LANSING, Mich. (WLNS) – A package of gun safety bills passed committee Wednesday, and is heading to the state house for a vote.
If passed, the legislation would prohibit specific individuals from having or buying a gun.
The bill list the criteria that a judge would need to follow to take away someone’s gun.
Specific markers for taking a gun away include things like illegal drug use, or having a history of domestic violence.
Additionally, the proposed legislation would outline who is allowed to make complaints to judges.
The legislative package is just a part of the legislation that came in the aftermath of the Oxford High School and Michigan State University shootings.
“I’ve been seeing this since I was in sixth grade, Sandy Hook happened when I was in sixth grade. Parkland happened when I was a senior in high school and know I’m a senior at my own school and it’s happening at my own school,” said Halle Gross, a MSU senior.
The student advocate marched with dozens of other students through MSU’s campus Tuesday in an effort to make their voices heard in the battle against gun violence.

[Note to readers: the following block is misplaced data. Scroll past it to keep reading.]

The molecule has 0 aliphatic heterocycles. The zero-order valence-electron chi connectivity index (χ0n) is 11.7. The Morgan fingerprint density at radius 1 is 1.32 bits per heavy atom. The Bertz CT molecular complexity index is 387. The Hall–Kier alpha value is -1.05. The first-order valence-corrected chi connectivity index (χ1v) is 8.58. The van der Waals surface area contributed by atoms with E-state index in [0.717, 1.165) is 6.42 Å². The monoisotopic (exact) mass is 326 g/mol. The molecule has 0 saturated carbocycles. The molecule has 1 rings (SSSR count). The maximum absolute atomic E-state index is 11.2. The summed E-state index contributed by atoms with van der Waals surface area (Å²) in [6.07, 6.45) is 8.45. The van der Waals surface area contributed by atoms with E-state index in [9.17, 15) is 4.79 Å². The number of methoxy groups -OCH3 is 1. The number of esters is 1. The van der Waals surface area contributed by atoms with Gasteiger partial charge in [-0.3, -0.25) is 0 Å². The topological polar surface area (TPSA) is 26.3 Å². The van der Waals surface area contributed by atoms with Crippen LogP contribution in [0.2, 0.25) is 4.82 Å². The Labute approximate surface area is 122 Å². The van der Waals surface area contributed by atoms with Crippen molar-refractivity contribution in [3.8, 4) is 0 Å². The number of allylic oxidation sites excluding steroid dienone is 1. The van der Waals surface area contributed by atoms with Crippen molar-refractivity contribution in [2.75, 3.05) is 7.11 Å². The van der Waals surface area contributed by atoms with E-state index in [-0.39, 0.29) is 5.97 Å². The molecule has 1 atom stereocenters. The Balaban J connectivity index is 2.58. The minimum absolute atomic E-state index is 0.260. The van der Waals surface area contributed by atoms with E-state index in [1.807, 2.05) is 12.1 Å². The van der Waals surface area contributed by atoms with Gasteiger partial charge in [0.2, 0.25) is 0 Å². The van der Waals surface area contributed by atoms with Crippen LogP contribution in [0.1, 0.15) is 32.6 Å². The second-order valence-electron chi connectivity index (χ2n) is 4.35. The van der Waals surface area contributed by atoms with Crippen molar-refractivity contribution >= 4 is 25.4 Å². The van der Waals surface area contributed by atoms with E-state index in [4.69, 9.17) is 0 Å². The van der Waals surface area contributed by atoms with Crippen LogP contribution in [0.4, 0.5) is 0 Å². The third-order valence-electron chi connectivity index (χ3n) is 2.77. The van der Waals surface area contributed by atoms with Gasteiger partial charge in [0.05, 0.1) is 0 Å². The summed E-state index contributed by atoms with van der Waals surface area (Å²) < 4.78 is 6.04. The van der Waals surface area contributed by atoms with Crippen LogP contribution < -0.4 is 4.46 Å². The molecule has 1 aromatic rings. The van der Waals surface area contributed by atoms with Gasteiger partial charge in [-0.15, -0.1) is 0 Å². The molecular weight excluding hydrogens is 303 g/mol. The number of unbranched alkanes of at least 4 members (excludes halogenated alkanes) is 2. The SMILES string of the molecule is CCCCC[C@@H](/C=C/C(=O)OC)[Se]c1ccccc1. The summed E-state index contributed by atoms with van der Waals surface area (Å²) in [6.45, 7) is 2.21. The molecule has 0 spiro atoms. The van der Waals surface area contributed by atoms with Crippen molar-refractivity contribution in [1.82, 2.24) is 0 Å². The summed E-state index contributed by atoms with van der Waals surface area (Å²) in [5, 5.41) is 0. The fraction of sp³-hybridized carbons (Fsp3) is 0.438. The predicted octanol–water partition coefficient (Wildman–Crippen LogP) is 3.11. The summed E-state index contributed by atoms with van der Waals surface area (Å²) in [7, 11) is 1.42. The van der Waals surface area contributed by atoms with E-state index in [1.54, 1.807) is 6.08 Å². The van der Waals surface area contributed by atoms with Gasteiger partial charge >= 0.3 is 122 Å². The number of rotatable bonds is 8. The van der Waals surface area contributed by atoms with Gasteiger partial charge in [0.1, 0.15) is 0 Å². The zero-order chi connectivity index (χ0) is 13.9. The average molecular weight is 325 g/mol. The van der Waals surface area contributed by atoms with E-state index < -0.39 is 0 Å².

“I know that these red flag laws, if they were in place, they could have stopped the shooting at MSU,” Gross said.
But gun owners and gun rights groups have challenged the bills.
In a letter to the state house judiciary committee, the state director for the NRA Institute for Legislative Action wrote that the bills are an “infringement of second amendment and property rights”. He added that the bills will prevent people from getting the mental health care they need
Republicans like State Rep. Gina Johnsen said not only should more be done to address mental health issues but more should also be done to toughen existing laws already on the books.
“Maybe instead of corporate welfare, we spend it on mental health, more mental health workers. We got the research, let’s use it. let’s apply it,” said Johnsen.
She is also concerned about how the laws will be applied.
“They are not going to accomplish the goal and possibly going to bog our courts down with false accusations and a bunch of nonsense,” she said.
Across the aisle, democratic State Representative Julie Brixie said the bill package is an answer to the calls for action heard at gun violence protests around the state.
“We are taking the steps to change the culture. If we want to be different, we have to change the laws governing guns in our state,” she said.
“We know looking at the terrible tragedies around the states that these types of laws save lives and allow someone to alert the police,” she added.
Brixie said she expects the House to vote on the bills in the coming weeks, as the state Senate has already passed a similar set of bills.